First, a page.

My apologies for the long wait on additional posts about my visit to Japan… I’ve been working on many un-submitted posts (long story)… After perusing them, I decided to start with the sixth grade graduation ceremony I was fortunate enough to be invited to attend.
This may sound like a strange thing to get excited about, but it was truly a captivating and special experience. I will try to convey how amazing and adorable these kids were. First, they each stood in front of everyone and speak from memory… in ENGLISH! They spoke of their hopes for junior high and for when they grew up. Many boys wanted to be baseball players, but overall there was a wonderful variety of career choices. My favoritist were the girl who hoped to be a veterinarian (I’m a die hard animal lover) and the boy who hoped to study linguistics and become a translator and ambassador so he could help bring the world together. After each child spoke, they walked up to receive their diploma.
Next random children proceeded to stand up and loudly say things in Japanese. I had no idea what was going on, but it was fascinating to watch. (Bikkuri explained this was a long speech; rather than have one student memorize it all, each and every student memorized a small part and they put it all together. What a wonderful concept!!!)
Following this an exchange began with the fifth graders across the gymnasium in Japanese. Mostly I didn’t understand, but it was still enthralling. Afterwards Bikkuri explained they were reminiscing about memorable moments from the school year. Finally, the fourth and fifth graders stated their well-wishes.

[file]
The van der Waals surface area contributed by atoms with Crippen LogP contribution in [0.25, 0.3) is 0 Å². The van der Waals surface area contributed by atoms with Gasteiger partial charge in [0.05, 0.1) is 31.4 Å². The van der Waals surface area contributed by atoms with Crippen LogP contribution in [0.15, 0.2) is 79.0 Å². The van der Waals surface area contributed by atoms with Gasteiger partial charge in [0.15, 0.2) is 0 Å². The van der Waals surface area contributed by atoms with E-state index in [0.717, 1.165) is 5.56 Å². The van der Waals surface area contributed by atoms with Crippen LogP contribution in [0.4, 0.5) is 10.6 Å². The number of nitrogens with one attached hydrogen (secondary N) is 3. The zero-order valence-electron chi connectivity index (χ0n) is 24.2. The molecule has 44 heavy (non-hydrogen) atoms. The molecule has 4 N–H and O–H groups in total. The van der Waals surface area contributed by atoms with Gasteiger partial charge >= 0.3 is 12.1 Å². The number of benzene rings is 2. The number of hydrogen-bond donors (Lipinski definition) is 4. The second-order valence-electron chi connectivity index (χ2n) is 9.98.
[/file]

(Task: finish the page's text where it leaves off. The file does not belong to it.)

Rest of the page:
Songs were sung, officials made speeches, there was lots of clapping, and even confetti tossing. The memorization was (and still is) mind-boggling. Not only their speeches and their parts in the exchanges, but WHEN to say their parts. From what I could tell, not a single kid spoke out of turn, and they projected their voices. It was a very precise and beautiful ceremony.
The only “awkward” part about being at the school involved the slippers they provided for walking inside. My feet are kind of narrow so it was juuuuust a bit challenging to avoid launching “slipper missiles”. Each time I lost a slipper – every other step – I jumped to it on my still-slippered foot. The other English teacher noticed my struggles and mentioned it took him a couple months to achieve missile-free walking. Though I’m sure he was just trying to be kind, I felt a bit less foolish after his compliment.
I am grateful for the experience as they were apparently concerned about allowing some unknown foreigner to attend and Bikkuri had to get special permission to invite me. My friends were amused that I talked about a graduation with so much awe and excitement.